Aerial Surveys Reveal Possible Fort of Scottish Patriot William Wallace
The freedom fighter may have once used the structure to conspire against English forces
William Wallace is perhaps known best as the kilted, paint-splashed protagonist of the historical fiction (emphasis on “fiction”) film Braveheart. But the true story of how the 13th-century freedom fighter led an intrepid troop of Scots to victory against an English army during the Wars of Scottish Independence is arguably the more compelling tale—and drone-flying archaeologists may have just gotten the best view yet of one of the fabled knight’s “hidden” forts.
Described in historical documents as a stronghold from which Wallace and his 16 men-at-arms would “sally forth to annoy the English,” the fort—known as Wallace’s House—once lay on a small summit in the wilds of Scotland’s Dumfries and Galloway council area. As Alison Campsie reports for the Scotsman, a team led by Forestry and Land Scotland archaeologist Matt Ritchie recently conducted an aerial survey of the proposed site, cobbling together a three-dimensional model that may offer a glimpse more than 700 years into the past.
“[T]he survey has added a new chapter to an old story,” says Ritchie in a statement.
Wallace’s House is documented in The New Statistical Account of Scotland, a 19th- century publication that painstakingly immortalized the ways of contemporary Scottish life via a series of questionnaires sent to the country’s ministers, according to BBC News. The passage devoted to the fort describes it as the staging ground for Wallace’s plans to capture the Scottish castle of Lochmaben in 1297. A “strong place of defense” boasting timber lodgings atop a regional summit, the fort reportedly offered an “extensive view” to the south.
As Michael Brown, a historian at Scotland’s University of St. Andrews, told Smithsonian magazine’s Meilan Solly in 2018, Wallace is remembered as “the disinterested patriotic hero whose only concern was the liberty and protection of his fellow Scots.”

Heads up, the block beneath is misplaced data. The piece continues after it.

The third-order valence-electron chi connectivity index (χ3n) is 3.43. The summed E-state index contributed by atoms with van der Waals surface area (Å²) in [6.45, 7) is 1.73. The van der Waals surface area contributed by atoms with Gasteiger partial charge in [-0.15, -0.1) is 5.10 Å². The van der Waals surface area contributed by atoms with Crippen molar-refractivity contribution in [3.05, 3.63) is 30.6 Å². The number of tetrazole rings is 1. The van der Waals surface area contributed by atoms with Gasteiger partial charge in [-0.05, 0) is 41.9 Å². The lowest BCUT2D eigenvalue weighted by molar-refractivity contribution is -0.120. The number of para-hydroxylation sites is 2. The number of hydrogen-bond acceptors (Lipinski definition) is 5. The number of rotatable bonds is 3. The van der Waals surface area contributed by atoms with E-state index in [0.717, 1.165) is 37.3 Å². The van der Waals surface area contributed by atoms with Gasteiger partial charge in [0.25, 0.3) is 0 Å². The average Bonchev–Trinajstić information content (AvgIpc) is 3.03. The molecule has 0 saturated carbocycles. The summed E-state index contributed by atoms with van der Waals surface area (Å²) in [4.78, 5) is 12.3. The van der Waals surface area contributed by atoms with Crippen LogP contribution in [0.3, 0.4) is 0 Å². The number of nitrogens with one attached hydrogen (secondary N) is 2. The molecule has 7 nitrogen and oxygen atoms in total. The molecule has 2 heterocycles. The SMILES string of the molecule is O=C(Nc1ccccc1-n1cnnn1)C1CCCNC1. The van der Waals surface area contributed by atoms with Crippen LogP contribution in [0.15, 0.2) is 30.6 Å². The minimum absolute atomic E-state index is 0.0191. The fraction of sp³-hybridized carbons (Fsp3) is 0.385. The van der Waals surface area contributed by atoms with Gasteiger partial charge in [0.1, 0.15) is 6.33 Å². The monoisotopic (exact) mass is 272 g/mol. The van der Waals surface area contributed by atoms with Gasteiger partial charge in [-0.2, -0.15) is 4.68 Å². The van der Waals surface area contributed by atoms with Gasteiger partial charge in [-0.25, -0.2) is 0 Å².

During the medieval period, England started treating its northern neighbor much like a feudal territory. This arrangement understandably angered Wallace, who famously rallied Scotland’s staunchest patriots. Together, they trounced the English at the Battle of Stirling Bridge in September 1297, but just ten months later, suffered a devastating defeat at the Battle of Falkirk. After the loss, things went south for Wallace, who was ultimately imprisoned and violently executed for his crimes against England.
Wallace’s precise movements in the months surrounding these two pivotal skirmishes remain somewhat mysterious. In an attempt to fill in some of the gaps, a drone dispatched by Ritchie’s team snapped hundreds of photographs of a massive mound of earth situated at the nexus of two deep ravines, one containing the Black Linn River and the other the Tor Linn, according to the Scotsman. The researchers then used software to stitch the images into a model of terrain cloaked beneath tangled vegetation.
“It’s a fascinating and revealing technique that really begins to open up the landscape and this seemed like an ideal site to investigate,” Ritchie tells the Scotsman.
The survey also sets the foundation for future follow-ups.
Centuries after Wallace’s presumed stay, not much evidence remains. But what has been noted so far appears to match historic descriptions of the freedom fighter’s fort. According to the New Statistical Account of Scotland, Wallace and his men eventually took control of Lochmaben—thanks in part to the plans hatched at their forested citadel.
“Could the fort really have been built by William Wallace and his men?” says Ritchie in the statement. “I’d like to think so.”